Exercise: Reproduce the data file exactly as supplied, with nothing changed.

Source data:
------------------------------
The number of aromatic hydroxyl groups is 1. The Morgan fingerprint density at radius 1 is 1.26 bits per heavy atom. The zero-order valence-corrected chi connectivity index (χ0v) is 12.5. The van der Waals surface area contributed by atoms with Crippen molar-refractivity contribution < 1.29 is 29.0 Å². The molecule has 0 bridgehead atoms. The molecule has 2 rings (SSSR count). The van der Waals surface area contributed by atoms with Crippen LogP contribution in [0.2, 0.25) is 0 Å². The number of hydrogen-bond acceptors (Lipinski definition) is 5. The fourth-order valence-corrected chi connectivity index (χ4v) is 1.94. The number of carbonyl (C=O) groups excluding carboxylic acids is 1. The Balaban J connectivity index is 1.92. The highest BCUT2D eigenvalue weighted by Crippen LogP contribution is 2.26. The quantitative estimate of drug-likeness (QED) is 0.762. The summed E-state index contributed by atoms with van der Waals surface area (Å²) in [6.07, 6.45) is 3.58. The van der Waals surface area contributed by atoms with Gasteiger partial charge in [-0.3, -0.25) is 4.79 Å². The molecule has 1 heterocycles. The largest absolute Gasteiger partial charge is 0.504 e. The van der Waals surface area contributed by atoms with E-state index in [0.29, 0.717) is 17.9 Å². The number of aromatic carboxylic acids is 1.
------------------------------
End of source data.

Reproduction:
The number of aromatic hydroxyl groups is 1. The Morgan fingerprint density at radius 1 is 1.26 bits per heavy atom. The zero-order valence-corrected chi connectivity index (χ0v) is 12.5. The van der Waals surface area contributed by atoms with Crippen molar-refractivity contribution < 1.29 is 29.0 Å². The molecule has 0 bridgehead atoms. The molecule has 2 rings (SSSR count). The van der Waals surface area contributed by atoms with Crippen LogP contribution in [0.2, 0.25) is 0 Å². The number of hydrogen-bond acceptors (Lipinski definition) is 5. The fourth-order valence-corrected chi connectivity index (χ4v) is 1.94. The number of carbonyl (C=O) groups excluding carboxylic acids is 1. The Balaban J connectivity index is 1.92. The highest BCUT2D eigenvalue weighted by Crippen LogP contribution is 2.26. The quantitative estimate of drug-likeness (QED) is 0.762. The summed E-state index contributed by atoms with van der Waals surface area (Å²) in [6.07, 6.45) is 3.58. The van der Waals surface area contributed by atoms with Gasteiger partial charge in [-0.3, -0.25) is 4.79 Å². The molecule has 1 heterocycles. The largest absolute Gasteiger partial charge is 0.504 e. The van der Waals surface area contributed by atoms with E-state index in [0.29, 0.717) is 17.9 Å². The number of aromatic carboxylic acids is 1.